And it's not as if the Libs couldn't have defended that type of move on principle. Given that the entire carbon tax scheme is based on the premise that greenhouse gas emissions need to be reduced, surely the argument could be made that that it's fair to reward those who have made efforts to avoid greenhouse gas emissions at some cost to those who haven't.

Instead, the Libs are going out of their way to avoid admitting that anybody stands to lose out. And if they're not willing to acknowledge who's going to draw the short end of the stick under what's supposed to be a significant societal shift, then it'll be far easier for Harper to sow doubt that anybody will actually benefit from the plan either - which means that the Libs will have to work harder just to defend their current turf.

Mind you, it's not hard to see what the perceived upside of the strategy might be. After all, any clear dividing line between winners and losers under the plan would likely create enough of the latter to effectively rule out a Lib majority. In contrast, the groups singled out as beneficiaries of largesse under the shifting scheme are ones where the Libs probably do have room to gain enough votes to get near a majority if all else breaks in their favour - and if they're able to deliver a spectacularly effective campaign to avoid the contradictions in their own message.

But there's the rub. There's no apparent reason to think that Dion personally is anywhere near up to the game of political whack-a-mole which he's being asked to play: so far he's had trouble selling even simple messages, which makes it highly doubtful that he can manage to convince contrasting groups of voters that they're all on the right side of the carbon tax scheme. And any failed attempt to do so figures only to test the limits of whether his public perception can fall even further, as his list of faults would expand to include blatantly dishonest pandering.

In sum, faced with a choice between a consistent plan which would present the best opportunity to take down the Cons, and an all-or-nothing gambit which gives Harper a far better chance of both maintaining power and winning a majority, the Libs seem to have decided on the latter. And if that decision proves as dangerous as it looks now, then the Libs' willingness to prop up the Cons over the past year may be the least of the gifts they ultimately wind up giving to Harper's conservative crusade.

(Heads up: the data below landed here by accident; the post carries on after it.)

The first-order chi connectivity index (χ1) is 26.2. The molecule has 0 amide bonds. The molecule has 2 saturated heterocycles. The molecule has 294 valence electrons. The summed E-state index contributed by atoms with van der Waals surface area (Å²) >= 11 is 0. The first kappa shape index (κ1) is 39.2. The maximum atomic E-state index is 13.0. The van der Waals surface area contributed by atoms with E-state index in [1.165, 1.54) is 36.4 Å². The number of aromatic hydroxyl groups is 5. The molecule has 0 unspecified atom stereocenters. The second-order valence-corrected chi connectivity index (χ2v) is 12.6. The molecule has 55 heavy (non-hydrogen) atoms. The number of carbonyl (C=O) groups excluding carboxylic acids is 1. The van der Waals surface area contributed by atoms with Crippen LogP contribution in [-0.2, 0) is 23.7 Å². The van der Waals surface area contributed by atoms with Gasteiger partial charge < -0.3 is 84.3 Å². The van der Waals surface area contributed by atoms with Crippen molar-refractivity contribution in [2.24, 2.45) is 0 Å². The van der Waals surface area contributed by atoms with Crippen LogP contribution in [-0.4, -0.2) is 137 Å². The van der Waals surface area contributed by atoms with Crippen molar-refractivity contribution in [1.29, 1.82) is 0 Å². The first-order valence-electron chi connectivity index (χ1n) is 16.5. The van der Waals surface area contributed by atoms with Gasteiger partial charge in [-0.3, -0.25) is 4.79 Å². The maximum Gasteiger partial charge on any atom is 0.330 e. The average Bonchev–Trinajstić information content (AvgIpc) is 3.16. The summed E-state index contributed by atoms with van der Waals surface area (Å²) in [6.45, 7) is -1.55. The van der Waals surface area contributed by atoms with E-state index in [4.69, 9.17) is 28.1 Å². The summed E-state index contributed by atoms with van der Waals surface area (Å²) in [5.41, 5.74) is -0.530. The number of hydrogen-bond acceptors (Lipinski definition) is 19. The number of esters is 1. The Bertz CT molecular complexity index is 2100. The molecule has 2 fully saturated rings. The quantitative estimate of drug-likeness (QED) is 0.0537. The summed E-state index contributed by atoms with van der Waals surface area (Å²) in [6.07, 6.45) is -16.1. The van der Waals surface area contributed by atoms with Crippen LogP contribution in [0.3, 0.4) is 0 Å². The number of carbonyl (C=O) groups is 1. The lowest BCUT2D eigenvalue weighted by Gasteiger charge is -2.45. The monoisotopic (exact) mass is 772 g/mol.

Wednesday, June 18, 2008

On costly generation

It's truly stunning how media coverage of the Wall government's plan to pour its efforts into a nuclear reactor in Saskatchewan has utterly failed to note the likelihood that nuclear energy will actually be far more expensive than alternatives. (A rare exception, though without a clear discussion of the costs involved, is Murray Mandryk's column today.)

With that in mind, let's take a look at how the respective costs look to line up at the moment.

Here's the Globe and Mail's discussion of the expected costs associated with Ontario's next wave of nuclear reactors:
When the government first received advice in 2005 about its power-supply system, the Ontario Power Authority was assuming nuclear construction costs of $2,600 per kilowatt or $2.6-billion for a 1,000-megawatt reactor. It is to dream. Now, a U.S. industry group, the Washington-based Nuclear Energy Institute, is saying that the figure is at least $3,500 per kilowatt and this might even be a low ball.

Last fall, for example, Moody's Investors Service said new reactors could cost as much as $6,000 per kilowatt. The company said this was "only marginally better than a guess," but this spring, Florida Light and Power proposed building new units at a cost of up to $8,000 per kilowatt or $12-billion per reactor.
Likewise, here's Salon's coverage of new nuclear power generation in the U.S.:
(B)y mid-2007, a Keystone report, funded in part by the nuclear industry and NEI, estimated overnight (construction) costs at $3,000 per kilowatt, which, with interest, equals $3,600 to $4,000 per kilowatt. The report notes, "The power isn't cheap: 8.3 to 11.1 cents per kilowatt hour." That's not cheap, when you consider that in December 2007, retail prices in this country averaged 8.9 cents per kilowatt-hour.
By way of comparison, let's take a look at Natural Resources Canada's estimates for the cost of wind power production:
Modern wind turbine generators cost between $1500 and $2000 per kilowatt for wind farms that use multiple-unit arrays of large machines. Smaller individual units cost up to $3000 per kilowatt. In good wind areas, the costs of generating electricity range between five and ten cents per kilowatt hour. That cost is somewhat higher than the costs associated with an electrical facility, but wind energy costs are decreasing every year, whereas most conventional generation costs continue to increase.
So even if the Sask Party's ultimate goal were merely to pour its money into as much electrical generation as possible either for export or as a basis for future development, there's little reason to believe that nuclear power would actually be the best way of accomplishing that.

So what else is at play? Well, Mandryk's column also catches another point which seems to have been largely missed elsewhere:
Cheveldayoff announced his government was calling for proposals on private-sector electrical generation because "We believe not every dollar risked in power generation in Saskatchewan should be a government dollar."
While such a statement is misleading in that it ignores co-generation that's already taking place, it likely does reflect the Sask Party's intentions. Rather than making decisions about Saskatchewan's energy future based on cost efficiency, environmental merits, or any other factor which actually should matter, Wall's government is simply looking to turn as much generation over to the private sector as it possibly can. And nuclear reactors figure to be the largest of the possible privately-funded megaprojects.